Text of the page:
He reminded them of how all the wisdom in the world had still failed to know God, turning even God’s presence in the world as creator into a larger version of ourselves. The wisdom of this world twists everything, so that we are always at the centre and there is no room left for God.
But the cross cannot be twisted. Precisely because of its extraordinary subversion of all our standards of power and wisdom, the cross speaks of God without us getting in the way.
And only faith, not intelligence, not worldly wisdom or sophistication or status or wealth can even begin to understand that this is the power of God at work, and therefore the good news for us.
Paul compares the cross to two tendencies that he sees around him in Corinth- what he calls signs and wisdom.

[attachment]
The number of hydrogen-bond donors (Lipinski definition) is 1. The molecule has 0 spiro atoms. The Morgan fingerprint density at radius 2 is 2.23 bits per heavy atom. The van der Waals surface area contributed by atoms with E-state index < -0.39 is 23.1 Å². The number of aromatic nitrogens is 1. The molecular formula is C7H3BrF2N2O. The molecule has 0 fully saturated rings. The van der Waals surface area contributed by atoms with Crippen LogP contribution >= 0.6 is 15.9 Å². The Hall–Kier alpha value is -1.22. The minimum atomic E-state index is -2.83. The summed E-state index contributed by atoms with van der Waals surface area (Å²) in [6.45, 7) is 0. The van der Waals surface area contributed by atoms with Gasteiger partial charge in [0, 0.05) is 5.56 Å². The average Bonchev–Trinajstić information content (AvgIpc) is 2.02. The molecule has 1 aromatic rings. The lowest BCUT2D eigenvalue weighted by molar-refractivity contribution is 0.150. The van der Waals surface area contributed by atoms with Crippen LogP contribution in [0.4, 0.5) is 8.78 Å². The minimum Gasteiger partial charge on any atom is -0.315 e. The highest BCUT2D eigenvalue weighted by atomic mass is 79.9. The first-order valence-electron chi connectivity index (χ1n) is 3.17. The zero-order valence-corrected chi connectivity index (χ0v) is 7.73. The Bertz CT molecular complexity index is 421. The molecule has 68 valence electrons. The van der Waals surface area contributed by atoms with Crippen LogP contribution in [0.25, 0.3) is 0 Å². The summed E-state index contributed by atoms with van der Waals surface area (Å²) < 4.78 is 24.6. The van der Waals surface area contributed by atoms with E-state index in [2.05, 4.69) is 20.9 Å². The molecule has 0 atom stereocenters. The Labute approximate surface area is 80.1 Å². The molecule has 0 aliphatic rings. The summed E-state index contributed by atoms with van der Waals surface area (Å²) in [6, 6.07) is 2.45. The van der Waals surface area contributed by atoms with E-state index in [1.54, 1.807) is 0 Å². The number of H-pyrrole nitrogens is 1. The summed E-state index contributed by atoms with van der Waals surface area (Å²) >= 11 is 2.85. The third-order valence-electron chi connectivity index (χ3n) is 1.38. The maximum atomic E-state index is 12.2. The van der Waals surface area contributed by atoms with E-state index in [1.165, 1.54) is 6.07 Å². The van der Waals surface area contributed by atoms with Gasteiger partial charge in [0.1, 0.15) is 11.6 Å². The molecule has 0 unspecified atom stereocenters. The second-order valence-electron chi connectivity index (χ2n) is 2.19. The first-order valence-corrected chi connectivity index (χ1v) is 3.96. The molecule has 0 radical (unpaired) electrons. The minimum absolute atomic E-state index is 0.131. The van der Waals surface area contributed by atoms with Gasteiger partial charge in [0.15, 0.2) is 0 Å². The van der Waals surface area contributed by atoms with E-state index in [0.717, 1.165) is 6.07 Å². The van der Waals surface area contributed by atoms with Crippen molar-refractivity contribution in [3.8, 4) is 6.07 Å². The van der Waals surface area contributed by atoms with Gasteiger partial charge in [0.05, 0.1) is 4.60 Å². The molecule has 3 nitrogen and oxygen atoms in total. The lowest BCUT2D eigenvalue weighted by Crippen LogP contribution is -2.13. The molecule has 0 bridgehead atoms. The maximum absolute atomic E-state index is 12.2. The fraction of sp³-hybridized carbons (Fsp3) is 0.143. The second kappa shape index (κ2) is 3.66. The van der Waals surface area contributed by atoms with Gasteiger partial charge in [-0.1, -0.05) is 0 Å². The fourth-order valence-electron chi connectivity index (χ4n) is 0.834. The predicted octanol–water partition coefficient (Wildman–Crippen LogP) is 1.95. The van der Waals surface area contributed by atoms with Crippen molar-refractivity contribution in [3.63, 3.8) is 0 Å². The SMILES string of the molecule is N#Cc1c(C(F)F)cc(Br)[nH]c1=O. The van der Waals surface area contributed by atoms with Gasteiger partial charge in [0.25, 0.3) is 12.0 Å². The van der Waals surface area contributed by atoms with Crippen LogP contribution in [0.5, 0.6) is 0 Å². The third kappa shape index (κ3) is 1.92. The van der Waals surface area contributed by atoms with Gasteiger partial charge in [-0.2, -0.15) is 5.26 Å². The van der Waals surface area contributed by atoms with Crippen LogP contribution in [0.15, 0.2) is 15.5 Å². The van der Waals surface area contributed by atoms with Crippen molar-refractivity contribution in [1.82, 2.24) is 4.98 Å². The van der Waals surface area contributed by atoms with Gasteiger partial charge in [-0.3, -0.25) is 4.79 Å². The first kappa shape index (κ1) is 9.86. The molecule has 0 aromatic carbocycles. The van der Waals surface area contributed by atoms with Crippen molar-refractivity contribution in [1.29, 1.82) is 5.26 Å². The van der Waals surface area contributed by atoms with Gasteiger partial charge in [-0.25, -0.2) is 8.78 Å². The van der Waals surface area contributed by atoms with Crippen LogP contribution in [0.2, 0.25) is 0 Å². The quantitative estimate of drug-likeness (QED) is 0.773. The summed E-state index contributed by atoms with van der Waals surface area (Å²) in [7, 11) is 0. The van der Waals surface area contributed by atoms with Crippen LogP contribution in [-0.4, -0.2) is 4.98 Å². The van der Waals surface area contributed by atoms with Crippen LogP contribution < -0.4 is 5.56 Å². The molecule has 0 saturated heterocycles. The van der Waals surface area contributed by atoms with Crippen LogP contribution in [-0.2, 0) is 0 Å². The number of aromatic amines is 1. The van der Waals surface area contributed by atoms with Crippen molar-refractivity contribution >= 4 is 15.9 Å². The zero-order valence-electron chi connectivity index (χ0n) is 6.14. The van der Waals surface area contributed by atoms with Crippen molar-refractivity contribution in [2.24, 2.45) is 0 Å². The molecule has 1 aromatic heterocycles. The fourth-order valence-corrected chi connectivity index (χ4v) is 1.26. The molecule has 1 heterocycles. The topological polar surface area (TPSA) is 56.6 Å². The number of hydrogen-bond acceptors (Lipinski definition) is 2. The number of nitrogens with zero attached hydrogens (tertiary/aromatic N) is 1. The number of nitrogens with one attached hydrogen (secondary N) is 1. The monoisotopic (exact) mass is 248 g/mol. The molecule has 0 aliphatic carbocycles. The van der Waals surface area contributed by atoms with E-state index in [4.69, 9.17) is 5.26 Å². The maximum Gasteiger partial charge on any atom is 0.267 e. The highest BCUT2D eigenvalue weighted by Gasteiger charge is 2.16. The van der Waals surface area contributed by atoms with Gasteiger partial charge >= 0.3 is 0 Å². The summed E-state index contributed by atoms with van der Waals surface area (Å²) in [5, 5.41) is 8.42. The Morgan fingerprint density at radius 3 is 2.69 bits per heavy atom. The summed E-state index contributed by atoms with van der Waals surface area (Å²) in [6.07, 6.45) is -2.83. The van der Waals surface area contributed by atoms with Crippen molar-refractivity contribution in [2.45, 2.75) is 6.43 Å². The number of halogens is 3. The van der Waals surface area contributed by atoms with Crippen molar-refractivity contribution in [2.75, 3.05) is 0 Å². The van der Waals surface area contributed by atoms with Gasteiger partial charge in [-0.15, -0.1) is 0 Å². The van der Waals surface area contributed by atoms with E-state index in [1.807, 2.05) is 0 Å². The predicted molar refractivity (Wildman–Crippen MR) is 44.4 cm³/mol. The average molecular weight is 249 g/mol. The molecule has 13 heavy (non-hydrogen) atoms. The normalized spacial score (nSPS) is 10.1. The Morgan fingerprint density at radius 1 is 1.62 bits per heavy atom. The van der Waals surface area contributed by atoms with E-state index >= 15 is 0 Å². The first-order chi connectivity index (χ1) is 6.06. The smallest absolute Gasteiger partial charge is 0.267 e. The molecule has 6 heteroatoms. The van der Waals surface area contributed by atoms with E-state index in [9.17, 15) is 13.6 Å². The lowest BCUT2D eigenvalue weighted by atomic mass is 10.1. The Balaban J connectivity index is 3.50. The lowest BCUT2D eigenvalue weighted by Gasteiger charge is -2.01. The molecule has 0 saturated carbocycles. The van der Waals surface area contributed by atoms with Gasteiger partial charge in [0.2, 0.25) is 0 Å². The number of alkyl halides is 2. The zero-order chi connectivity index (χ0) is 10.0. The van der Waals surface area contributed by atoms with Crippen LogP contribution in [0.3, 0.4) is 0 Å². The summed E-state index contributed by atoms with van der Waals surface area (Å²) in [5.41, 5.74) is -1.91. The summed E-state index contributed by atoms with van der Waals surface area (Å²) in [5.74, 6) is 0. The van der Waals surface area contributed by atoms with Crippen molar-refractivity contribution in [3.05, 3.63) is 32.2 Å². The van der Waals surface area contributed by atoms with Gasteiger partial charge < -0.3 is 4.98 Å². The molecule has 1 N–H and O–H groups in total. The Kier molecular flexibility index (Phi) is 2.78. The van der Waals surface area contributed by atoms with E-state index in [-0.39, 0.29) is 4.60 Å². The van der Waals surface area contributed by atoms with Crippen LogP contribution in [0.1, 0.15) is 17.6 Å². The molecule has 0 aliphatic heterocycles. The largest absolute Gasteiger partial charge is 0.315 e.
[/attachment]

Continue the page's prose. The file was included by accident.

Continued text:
The demand for signs was the refusal to take God on trust, to demand that God must present his credentials visibly and clearly and show he can meet our needs before we recognise him as Lord.
Wisdom was a reference to Gnosticism- the idea that we can achieve salvation ourselves through the pursuit of esoteric knowledge. On the contrary the cross is not about us speculating our way up to God but about God coming down to us, to the very depths of human existence.
So, what’s in it for us?
Well, nothing if we persist in seeing and judging by the world’s standards. Judging not only God, but ourselves and each other too. Then we will want to stress how successful we are, how rich, beautiful, clever, stylish and accomplished we are. Then we will do anything to hide our weakness, our moments of self-doubt, of emptiness, of fear, of failure. Because nobody loves a loser; no one wants to be nobody, everyone wants to be somebody.
But supposing we were prepared to admit that the human condition is such that all of us have a great big hole in us? We are like those puzzles that we got as children, where the object of the game was to get all the pieces in the right position. To do that you need a hole in the puzzle into which you can move other pieces, but nothing you do in the game will fill up that gap.
Nothing that we do in life will fill up that gap.
But the good news is that God can.